Categories & Search

Judge Oetken Rules Peloton Can Ride Away from Invalid Patent

On April 2, 2020, Judge Oetken granted summary judgment of anticipation and resolved a variety of contract and tort claims in a long-running feud between VR Optics (“VRO”), Peloton Interactive, Inc. (“Peloton”), and Peloton’s design consultant Villency Design Group LLC (“VDG”).

Peloton hired VDG to design, develop, and manufacture aspects of Peloton’s now-ubiquitous interactive stationary bike.  In their agreements, VDG guaranteed that the intellectual property provided by VDG would not “infringe upon the rights of any third party” and that VDG would indemnify Peloton for any allegations of infringement.  While their agreements were still in force, VDG’s sole owners Joseph Coffey and Eric Villency created VRO, acquired U.S. Patent No. 6,902,513 (“the ’513 patent”), and asserted it against Peloton.  Peloton, in turn, asserted third-party claims against VDG, Villency, and Coffey. 

On summary judgement Peloton argued that the ’513 patent is anticipated by U.S. Patent No. 6,997,852 to Watterson (the “Watterson Patent”).  The parties agreed that the Watterson Patent “discloses all of the independent claims’ limitations, save one,” and Judge Oetken noted that the “validity of the patent at the heart of this sprawling, years-long litigation rests, then, on the thin reed of this single element.”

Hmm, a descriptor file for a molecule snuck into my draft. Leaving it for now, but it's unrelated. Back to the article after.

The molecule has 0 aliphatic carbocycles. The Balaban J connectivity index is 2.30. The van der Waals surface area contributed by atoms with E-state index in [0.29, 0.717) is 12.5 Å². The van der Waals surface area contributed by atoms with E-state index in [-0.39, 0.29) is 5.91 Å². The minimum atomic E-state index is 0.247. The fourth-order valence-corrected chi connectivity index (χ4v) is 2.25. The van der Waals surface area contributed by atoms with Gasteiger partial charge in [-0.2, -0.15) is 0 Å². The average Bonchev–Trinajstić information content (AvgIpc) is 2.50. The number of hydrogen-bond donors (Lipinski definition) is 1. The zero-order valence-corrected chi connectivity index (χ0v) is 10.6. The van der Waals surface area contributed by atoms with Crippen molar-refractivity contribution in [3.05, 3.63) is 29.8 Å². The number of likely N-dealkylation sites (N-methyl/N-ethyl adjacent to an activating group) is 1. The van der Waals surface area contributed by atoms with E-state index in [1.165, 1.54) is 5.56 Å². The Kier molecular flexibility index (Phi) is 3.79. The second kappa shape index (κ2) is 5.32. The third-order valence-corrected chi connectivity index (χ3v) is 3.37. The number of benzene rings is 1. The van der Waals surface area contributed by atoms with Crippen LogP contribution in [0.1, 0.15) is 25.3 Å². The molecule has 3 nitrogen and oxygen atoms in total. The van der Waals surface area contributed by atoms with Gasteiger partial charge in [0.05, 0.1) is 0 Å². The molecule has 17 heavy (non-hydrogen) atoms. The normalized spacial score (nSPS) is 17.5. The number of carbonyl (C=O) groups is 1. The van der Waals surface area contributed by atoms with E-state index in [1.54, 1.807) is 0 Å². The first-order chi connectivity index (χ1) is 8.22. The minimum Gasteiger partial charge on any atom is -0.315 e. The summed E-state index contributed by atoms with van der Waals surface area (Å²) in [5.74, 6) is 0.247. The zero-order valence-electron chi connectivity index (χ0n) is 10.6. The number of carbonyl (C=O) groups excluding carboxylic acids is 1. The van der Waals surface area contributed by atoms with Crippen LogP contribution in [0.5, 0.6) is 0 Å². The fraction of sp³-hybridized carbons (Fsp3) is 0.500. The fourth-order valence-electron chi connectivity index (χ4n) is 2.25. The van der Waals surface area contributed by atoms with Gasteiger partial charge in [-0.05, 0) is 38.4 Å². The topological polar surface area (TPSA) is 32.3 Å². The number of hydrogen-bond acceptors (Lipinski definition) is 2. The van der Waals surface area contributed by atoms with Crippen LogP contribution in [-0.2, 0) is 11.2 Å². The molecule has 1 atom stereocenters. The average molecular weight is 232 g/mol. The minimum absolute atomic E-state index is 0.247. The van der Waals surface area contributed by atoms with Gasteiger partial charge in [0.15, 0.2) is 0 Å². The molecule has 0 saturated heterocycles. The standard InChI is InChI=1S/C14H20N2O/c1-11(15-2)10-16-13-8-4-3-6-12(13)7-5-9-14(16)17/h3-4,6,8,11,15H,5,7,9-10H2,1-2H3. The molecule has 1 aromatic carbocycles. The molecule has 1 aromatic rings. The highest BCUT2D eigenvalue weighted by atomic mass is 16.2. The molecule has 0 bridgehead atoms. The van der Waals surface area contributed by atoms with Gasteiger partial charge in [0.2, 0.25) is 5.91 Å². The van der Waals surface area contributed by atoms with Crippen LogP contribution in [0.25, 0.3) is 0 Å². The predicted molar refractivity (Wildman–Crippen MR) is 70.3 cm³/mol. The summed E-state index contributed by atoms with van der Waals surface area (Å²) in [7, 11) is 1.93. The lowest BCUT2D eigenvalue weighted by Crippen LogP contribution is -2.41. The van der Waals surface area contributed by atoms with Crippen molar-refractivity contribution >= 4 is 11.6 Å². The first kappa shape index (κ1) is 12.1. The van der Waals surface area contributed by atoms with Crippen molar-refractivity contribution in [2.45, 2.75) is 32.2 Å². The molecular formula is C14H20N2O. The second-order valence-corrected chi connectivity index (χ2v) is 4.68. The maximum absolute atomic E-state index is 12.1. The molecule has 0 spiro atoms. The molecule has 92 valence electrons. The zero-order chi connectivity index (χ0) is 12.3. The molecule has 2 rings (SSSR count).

VRO argued that its expert report on validity raised an issue of fact that precludes summary judgement.  However, Judge Oetken held that VRO’s expert’s opinion “rests on an unduly cramped reading of this Court’s prior [claim] construction” and was “inconsistent with the plain and ordinary meaning of the claim’s terms.” As such, Judge Oetken excluded the opinion and held that the independent claims were anticipated by the Watterson Patent.

VRO also argued that the ’513 patent’s dependent claims survive summary judgment because Peloton did not argue that they were anticipated by the Watterson Patent in its opening brief.  Judge Oetken disagreed holding that Peloton’s brief did argue that all of the asserted claims were invalid and Peloton’s Local Rule 56.1 Statement of Material Facts “methodically cataloged, with citations to admissible evidence, where Watterson disclosed each limitation of the dependent claims.”  Judge Oetken also held that VRO failed to identify contrary evidence, and only “repeated a rote complaint that each statement was conclusory and implausibly claimed the statements were ambiguous.”  Absent contrary evidence, Peloton’s assertions were deemed admitted, and summary judgment of anticipation was granted as to the dependent claims.

Judge Oetken then turned to Peloton’s contract and tort claims against VDG, Coffey, and Villency.  Because Judge Oetken held that the ’513 patent was invalid, and the designs provided by VDG did not infringe a valid patent, Peloton’s breach of the warranties and breach of the covenant and good faith and fair dealing failed, as did Peloton’s tortious interference claim.  In addition, Judge Oetken held that Peloton had not proffered sufficient evidence to support a fraudulent concealment claim.  However, Judge Oetken held that VDG breached the 2014 agreement by failing to defend Peloton against VRO’s claims, and granted summary judgment in Peloton’s favor. 

The case is VR Optics, LLC v. Peloton Interactive Inc., No. 16-cv-6392 (JPO) (S.D.N.Y.).